Sneakers toe the line. A roar is caught in the crowd’s throat and your head booms hot with the pulse of your heart ready to run. It’s August. It’s time to buy pumpkin beer. You have to go ahead and clobber the rest of the city, and this is single-handedly the dumbest race you’ve ever entered. You don’t even want to run it because you’re tired, because it’s summer and still hot enough to lie around wailing like a croony jazz record about the lackluster AC unit, and all you want to do is lie there drinking a nice wheat so light in your belly you can’t tell it’s there. But you get up, peel yourself off the vintage floral-patterned couch and pretend to muster some verve for the still faraway Oktoberfest— the actual one—because if you wait until then to drink its seasonal libations, this pumpkin beer you are such a fan of will be gone. There won’t be enough on the shelf to last until then. Come mid- fall, only winter beers will be in sight and it will start again, you will have to douse fall dreams early and sink into imperial stouts because, before you even get all the sweaters out, saisons will be back. And scotch ales too, and by the time you’ve ordered a couple of those you should really start thinking about pumpkin beer again.
This has been a dramatization. It reflects the opinions of some, but not all, beer drinkers, and may or may not be an accurate por- trayal of reality. It’s true that seasonal beers are released earli- er and earlier, but the entire population may not find the race to buy them so grueling. They might be okay with drinking spring beer in February. They might ask what the big freaking deal is. They might even crave it because their palates have been ritualized.
This is called brainwashing. Mouthwashing? Kidding, kidding! Still, it’s important to consider where our semi-annual cravings come from. Seasonal beers are no longer a product of circum- stance, as they were when they were first brewed. Before the Frigidaire, high-alcohol beers were made in the fall and winter after the barley harvest, and quick-fermenting beers were made from leftover ingredients in the summer and then slurped up rapidly. Seasonals were established by way of the weather and what was available.
And it seems like Nature knew what she was doing, because even now that we can make a double chocolate stout in July, it’s really not the beer we inherently reach for after hiking twelve blocks in the Phil- adelphia humidity. Just the same, we don’t crave a saison in December, because it doesn’t quite match the blanket-wrapped toasty feeling of sitting next to a fireplace. Our tastes are somewhat naturally aligned with the seasons. Or they were, until the market saw a major change over the last several years in that “seasonal” beers come out pretty much a season ahead of time. The question on the table is, why? And are these out-of-seasonals really a bad thing, or just a thing?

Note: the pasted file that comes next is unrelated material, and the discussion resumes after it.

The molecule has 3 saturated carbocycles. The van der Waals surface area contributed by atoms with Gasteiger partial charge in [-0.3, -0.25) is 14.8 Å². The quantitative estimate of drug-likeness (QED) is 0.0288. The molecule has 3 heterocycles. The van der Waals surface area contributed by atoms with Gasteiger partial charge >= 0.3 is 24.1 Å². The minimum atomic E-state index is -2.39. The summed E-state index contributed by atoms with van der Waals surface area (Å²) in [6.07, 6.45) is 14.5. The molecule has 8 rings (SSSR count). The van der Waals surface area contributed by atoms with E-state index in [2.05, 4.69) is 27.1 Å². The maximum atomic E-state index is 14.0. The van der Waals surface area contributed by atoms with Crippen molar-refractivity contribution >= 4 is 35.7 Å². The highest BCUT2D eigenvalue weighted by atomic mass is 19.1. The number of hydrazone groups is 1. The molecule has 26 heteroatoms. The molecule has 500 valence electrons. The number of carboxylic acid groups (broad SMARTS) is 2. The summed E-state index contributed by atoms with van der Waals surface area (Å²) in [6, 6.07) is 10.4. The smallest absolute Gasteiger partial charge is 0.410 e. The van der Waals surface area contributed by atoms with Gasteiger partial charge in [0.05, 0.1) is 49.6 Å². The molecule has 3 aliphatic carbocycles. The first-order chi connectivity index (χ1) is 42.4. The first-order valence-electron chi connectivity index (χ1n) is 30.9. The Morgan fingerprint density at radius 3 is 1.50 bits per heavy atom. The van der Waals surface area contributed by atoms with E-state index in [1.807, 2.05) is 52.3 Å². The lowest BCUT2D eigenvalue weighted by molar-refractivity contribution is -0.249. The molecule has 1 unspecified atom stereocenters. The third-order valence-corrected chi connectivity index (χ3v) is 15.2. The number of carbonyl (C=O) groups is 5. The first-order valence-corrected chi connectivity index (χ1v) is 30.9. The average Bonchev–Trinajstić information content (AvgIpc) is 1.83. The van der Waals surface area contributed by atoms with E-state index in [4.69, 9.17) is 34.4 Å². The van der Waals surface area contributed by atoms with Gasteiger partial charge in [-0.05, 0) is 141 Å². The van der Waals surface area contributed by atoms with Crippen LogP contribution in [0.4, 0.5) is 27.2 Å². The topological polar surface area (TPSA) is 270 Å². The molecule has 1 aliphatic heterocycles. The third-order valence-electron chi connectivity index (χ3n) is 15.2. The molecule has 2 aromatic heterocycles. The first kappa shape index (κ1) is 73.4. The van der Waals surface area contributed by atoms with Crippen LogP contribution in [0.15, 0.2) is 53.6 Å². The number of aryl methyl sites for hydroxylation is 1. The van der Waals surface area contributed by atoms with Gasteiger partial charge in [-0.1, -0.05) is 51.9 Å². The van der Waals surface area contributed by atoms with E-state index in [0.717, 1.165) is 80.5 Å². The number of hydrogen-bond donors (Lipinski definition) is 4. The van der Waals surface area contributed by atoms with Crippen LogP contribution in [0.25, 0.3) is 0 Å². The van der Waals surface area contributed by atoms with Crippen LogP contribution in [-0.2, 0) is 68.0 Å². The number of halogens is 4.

“New Jersey likes to release the pump- kin in mid-August, and in Pennsylvania it’s late August,” says head brewer Chris Rakow of River Horse’s annual Hipp-O- Lantern. While he explains that the sched- ule is largely driven by distributors and wholesalers who have their own needs and agendas, they aren’t the only ones in the equation. “It’s a three-tier relationship and it’s not clear-cut—but the customers are the end user, and it’s what they want.” So distributors wouldn’t push brewers into coming out with pumpkin beers in August if we didn’t want them in August.
“People want what’s new first, so they have brag- ging rights. They drive this buzz around it so other people run out and get it,” Rakow says. We want it because other people want it, or because they’ve already had it and are doting and yapping about it all over the internet. We want the new beer because we’re excited to try it, because it will prob- ably be very good, but there’s a little bit of me-first going on. A little bit of the gim- mie-gimmies.
However. Pumpkins don’t grow in July. River Horse uses last season’s crop to get the pumpkin beer in on time, and Spring House in Lancaster changed their recipe for the Braaaiins! Pumpkin ale so they could release it alongside other brewer- ies. Founder Matt Keasey says, “Originally I was releasing it in mid-September to Oc- tober, when I could actually get pumpkins out of the fields. But because the wholesal- ers over the last two years have wanted it in July and August, I’ve had to change the recipe and use canned pumpkins. It’s more of a spice-forward beer, so you do still get the pumpkin taste and it doesn’t affect it that much.”
Once the ingredients become logically available as the leaves turn, he adapts the recipe again in mid-September, switching from the can back to the field pumpkin. Spring House is a super creative brewery that plays with flavors from pea- nut butter and jelly (Lil’ Gruesome stout) to mint chocolate chip (Satan’s Bake Sale stout) for their dark beers, while using a lot of fresh fruit for their spring and summer beers. For the Astounding She Monster Mango IPA, they’re able to source man- goes from farms that produce year-round, which will allow them to sell it all year. But the Robot Surf Factory Pineapple Pale Ale remains dependent on seasonal pine- apple, and will continue to be released in mid-April; not February. Keasey notes on the pressure, “It’s also driven through oth- er breweries—Sam Adams, Dogfish Head and others drive up the release dates.”
“I’ll be honest with you,” said Sam Ad- ams brewer Bob Cannon, when we spoke back in February. “It was 16 degrees when I turned on my car this morning. But in other parts of the country, like California and the Southwest, they’re ready for sum-mer beer.”